A: What do you hope readers take away from this title?
AP: This will depend on each reader’s own taste and interests. I am particularly taken by the botanical prints made by Indian artists. Others will respond to the ceramics, such as the exquisite set of porcelain plates made at the Sevres factory in France. Fashionistas may marvel at the wedding dress Karl Lagerfeld designed for Chanel in 2005, decorated with 2500 hand-made camellias, or the wonderful orchid hat, made by Philip Treacy in 2011. The book has a broad, accessible appeal. And it looks ravishing.
Flower is published by Phaidon. Find out more here.
Image Credits: 1. Doan Ly, Neon Poppy, 2018. Digital, dimensions variable. Courtesy Doan Ly
2. Marc Quinn, Garden, 2000. Cold room, stainless steel, heated glass, refrigerating equipment, mirrors, turf, real plants, acrylic tank, low viscosity silicon oil held at -20°C, 3.2 × 12.7 × 5.4 m / 10 ft 6 in × 41 ft 8 in × 17 ft 10 in, Private collection. Picture credit: Photo Attilio Maranzano. Courtesy Marc Quinn studio and Fondazione Prada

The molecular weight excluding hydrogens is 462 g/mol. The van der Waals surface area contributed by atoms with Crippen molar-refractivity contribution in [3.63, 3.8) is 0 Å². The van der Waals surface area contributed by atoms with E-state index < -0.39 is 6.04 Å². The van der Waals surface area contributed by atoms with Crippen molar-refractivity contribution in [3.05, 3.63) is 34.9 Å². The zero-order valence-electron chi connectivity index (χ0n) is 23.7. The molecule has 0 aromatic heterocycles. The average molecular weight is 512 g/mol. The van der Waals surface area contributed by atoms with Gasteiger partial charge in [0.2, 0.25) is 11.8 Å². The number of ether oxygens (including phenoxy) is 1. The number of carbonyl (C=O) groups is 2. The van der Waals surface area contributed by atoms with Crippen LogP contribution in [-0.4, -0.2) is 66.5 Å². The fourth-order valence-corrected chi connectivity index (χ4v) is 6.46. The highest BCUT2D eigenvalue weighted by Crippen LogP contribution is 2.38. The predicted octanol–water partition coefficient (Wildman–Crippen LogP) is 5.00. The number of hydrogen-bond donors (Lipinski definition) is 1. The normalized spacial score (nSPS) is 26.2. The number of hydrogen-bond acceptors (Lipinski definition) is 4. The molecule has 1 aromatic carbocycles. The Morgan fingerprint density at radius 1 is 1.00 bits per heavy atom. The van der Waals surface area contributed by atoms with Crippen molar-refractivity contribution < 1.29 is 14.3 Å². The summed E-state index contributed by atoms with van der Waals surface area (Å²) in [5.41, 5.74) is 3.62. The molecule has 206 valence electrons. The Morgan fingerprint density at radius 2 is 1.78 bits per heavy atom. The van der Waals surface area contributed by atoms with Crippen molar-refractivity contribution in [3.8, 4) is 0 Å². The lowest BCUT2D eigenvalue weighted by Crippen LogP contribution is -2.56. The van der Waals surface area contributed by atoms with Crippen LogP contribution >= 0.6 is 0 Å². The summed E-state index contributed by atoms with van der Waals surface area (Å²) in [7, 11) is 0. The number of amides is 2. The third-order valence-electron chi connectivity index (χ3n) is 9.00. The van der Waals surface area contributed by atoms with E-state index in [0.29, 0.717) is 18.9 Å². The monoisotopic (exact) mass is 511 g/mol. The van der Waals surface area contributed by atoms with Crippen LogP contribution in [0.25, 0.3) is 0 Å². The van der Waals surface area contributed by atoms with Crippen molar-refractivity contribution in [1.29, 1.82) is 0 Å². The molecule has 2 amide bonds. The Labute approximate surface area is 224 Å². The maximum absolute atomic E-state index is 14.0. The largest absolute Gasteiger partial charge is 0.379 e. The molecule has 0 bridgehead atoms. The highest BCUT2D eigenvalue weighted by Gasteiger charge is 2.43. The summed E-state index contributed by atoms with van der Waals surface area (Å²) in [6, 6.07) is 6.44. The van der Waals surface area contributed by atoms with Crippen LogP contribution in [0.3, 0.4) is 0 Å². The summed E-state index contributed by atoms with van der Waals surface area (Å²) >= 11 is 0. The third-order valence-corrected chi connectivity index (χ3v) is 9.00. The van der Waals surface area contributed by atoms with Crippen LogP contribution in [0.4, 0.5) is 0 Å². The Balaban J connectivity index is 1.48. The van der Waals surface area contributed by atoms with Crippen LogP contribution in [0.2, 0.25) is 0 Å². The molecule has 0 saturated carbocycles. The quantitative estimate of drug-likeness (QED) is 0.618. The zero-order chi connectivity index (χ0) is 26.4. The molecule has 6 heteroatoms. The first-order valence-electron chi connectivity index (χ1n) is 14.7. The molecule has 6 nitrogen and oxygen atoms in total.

3. Azuma Makoto, Undersurface Flowers, 2018. Flowers and water, dimensions variable. Picture credit: Shiinoki Shunsuke/AMKK
4. Jo Whaley, Iris ser. Californicae, 2012. Archival pigment photograph, 50.8 × 66 cm / 20 × 26 in. Picture credit: Courtesy Photo-eye Gallery, Santa Fe, NM, USA.
5. Rebecca Louise Law, The Womb, 2019. Mixed flowers and copper wire, dimensions variable. Picture credit: Rebecca Louise Law ‘The Womb’ courtesy of Frederik Meijer Gardens & Sculpture Park